Kenya says 'swearing-in' of Odinga would be seen as treason

US urges Kenya's Odinga to call off alternative inauguration

Raila Odinga tells off US over his swearing-in plan

Kenya's Attorney-General Githu Muigai has warned against plans to swear in the National Super Alliance (Nasa) leader, Raila Odinga as the "people's president" on December 12. "It is high treason of the persons involved, and any other person facilitating that process", he told a news conference.

"The constitution of Kenya provides in clear terms in Article 2 (2) that no person may claim state authority except as authorised by the constitution".

"What is the punishment for high treason?"

Kenya's main opposition group says police have detained one of its advisers ahead of a planned protest ceremony to stage a mock inauguration of Raila Odinga as president.

He added that counties that have passed the People's Assembly motion should be ready to be held to account. But the Supreme Court nullified the result, and a repeat election was held on October 26.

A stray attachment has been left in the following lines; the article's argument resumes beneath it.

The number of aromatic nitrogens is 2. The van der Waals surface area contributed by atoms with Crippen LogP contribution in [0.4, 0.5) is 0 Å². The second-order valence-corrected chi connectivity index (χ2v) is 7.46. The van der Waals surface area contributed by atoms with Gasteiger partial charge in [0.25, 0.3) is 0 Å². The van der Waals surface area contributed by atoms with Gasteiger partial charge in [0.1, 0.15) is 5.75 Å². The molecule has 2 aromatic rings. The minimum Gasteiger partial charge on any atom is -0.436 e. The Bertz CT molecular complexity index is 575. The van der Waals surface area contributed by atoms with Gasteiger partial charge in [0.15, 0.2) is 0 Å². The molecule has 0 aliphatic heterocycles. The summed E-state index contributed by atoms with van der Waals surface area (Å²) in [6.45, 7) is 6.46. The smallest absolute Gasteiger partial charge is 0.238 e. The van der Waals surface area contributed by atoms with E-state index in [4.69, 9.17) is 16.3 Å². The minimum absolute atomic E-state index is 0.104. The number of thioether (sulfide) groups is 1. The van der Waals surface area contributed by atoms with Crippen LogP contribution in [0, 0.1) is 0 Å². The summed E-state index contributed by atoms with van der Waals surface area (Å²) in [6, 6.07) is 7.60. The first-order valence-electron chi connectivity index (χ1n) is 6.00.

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Odinga also repeated his accusations against Kenya security forces, saying dozens of people have been killed in the months of election unrest and "nobody is talking about it".

On a visit to the Kenyan capital Nairobi on Wednesday Donald Yamamoto, the acting top diplomat for Africa in the USA government, urged Odinga to call off his planned swearing-in and instead "work within Kenya's laws" to seek reform. Kenyatta won again, with 98 percent of the vote.

Prof Muigai said the government would not stop at anything to prevent the breach of the rule of law and the constitution.

The AG's warning came hours after Odinga told the U.S. and other western powers that have advised against the planned swearing-in plan to back off.

"We thought we had friends but we were wrong and now we know they are enemies".

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